Car-crazy kid wins Broadcom competition
First place at middle-school MASTERS event goes to an eighth grader who studied automotive spoilers
A 14-year-old car enthusiast earned the top award at the second annual Broadcom MASTERS competition (MASTERS is an abbreviation for Math, Applied Science, Technology and Engineering for Rising Stars). The eighth-grader — Raymond Gilmartin from South Pasadena, Calif. — received an educational award of $25,000 after cruising through days of engineering enigmas, science stumpers and math mysteries.
Being named the top winner left Gilmartin “excited and overwhelmed,” he said. Participating in the competition has been “the greatest thing that’s happened to me. I made a lot of friends and learned a lot.” His win was announced at an October 2 ceremony in Washington, D.C. The award was provided by the Samueli Foundation (a nonprofit organization based in Corona del Mar, Calif., that was started by Broadcom founder Henry Samueli).
“Broadcom is a company about science and innovation,” said Scott McGregor. He’s president of Broadcom Foundation, which funds the competition. “This is a way to encourage and inspire the innovators of the future.”
One-quarter of Gilmartin’s winning score was based on his original research. It was a project he called “Spare the Environment, Spoiler the Car: The Effect of Rear Spoilers on Drag and Lift.” The young researcher studied how different sizes and shapes of spoilers change the amount of drag that cars experience. A spoiler is a device applied to the body of an automobile — often a sports car. It reduces the friction, or “drag,” that wind exerts on a vehicle. Drag slows a vehicle, requiring it to burn more fuel.
Gilmartin built a six-foot wind tunnel in his house and tested various combinations of model cars and hand-carved wooden spoilers. The result of these tests demonstrated that some kinds of rear spoilers on sport utility vehicles, or SUVs, should work better than others at reducing a drivers’ fuel use.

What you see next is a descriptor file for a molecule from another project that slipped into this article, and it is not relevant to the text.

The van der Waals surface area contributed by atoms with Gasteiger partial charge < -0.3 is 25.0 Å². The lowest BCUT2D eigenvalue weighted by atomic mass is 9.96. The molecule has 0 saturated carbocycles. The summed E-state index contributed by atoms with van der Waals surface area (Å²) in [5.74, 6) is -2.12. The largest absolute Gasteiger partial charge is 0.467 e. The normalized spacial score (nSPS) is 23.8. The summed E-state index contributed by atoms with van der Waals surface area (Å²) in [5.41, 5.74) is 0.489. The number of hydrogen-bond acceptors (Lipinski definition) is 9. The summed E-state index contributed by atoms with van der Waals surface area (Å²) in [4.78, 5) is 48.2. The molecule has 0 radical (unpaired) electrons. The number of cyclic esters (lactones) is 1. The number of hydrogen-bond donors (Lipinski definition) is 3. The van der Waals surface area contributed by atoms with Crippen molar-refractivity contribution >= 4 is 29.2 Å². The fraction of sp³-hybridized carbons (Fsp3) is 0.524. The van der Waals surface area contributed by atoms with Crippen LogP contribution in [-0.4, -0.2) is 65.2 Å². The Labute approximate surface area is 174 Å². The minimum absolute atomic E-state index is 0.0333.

The other portion of Gilmartin’s winning score came from a gauntlet of science challenges. Beginning on September 30, this year’s 30 Broadcom MASTERS finalists were divided into teams. Each team was instructed to design and build a model house to withstand strong gusts made by a giant fan, to test various biofuels for their energy potential and to develop a vehicle restraint system (along the lines of a seat belt or air bag) to protect a passenger against the dangerous forces associated with a car crash (in this instance, the “passenger” was that science-fair standby — an egg).
“This year’s Broadcom MASTERS finalists have taken on projects that have the potential to improve our environment, our health, our communities,” said Elizabeth Marincola, president of Society for Science and the Public, which administers the Broadcom MASTERS competition and publishes Science News for Kids. “Our finalists tonight exemplify what our students can do if given the right encouragement, direction and support.”
Jessika Baral, 13, took home the Marconi/Samueli Award for Innovation — and $10,000. Inspired by a family full of eyeglass-wearers, she designed a gadget that flashes LED lights in the periphery (the edges of her vision). After a few weeks of practice with the device, Baral’s family, classmates and neighbors in Fremont, Calif., saw improvements in their peripheral vision.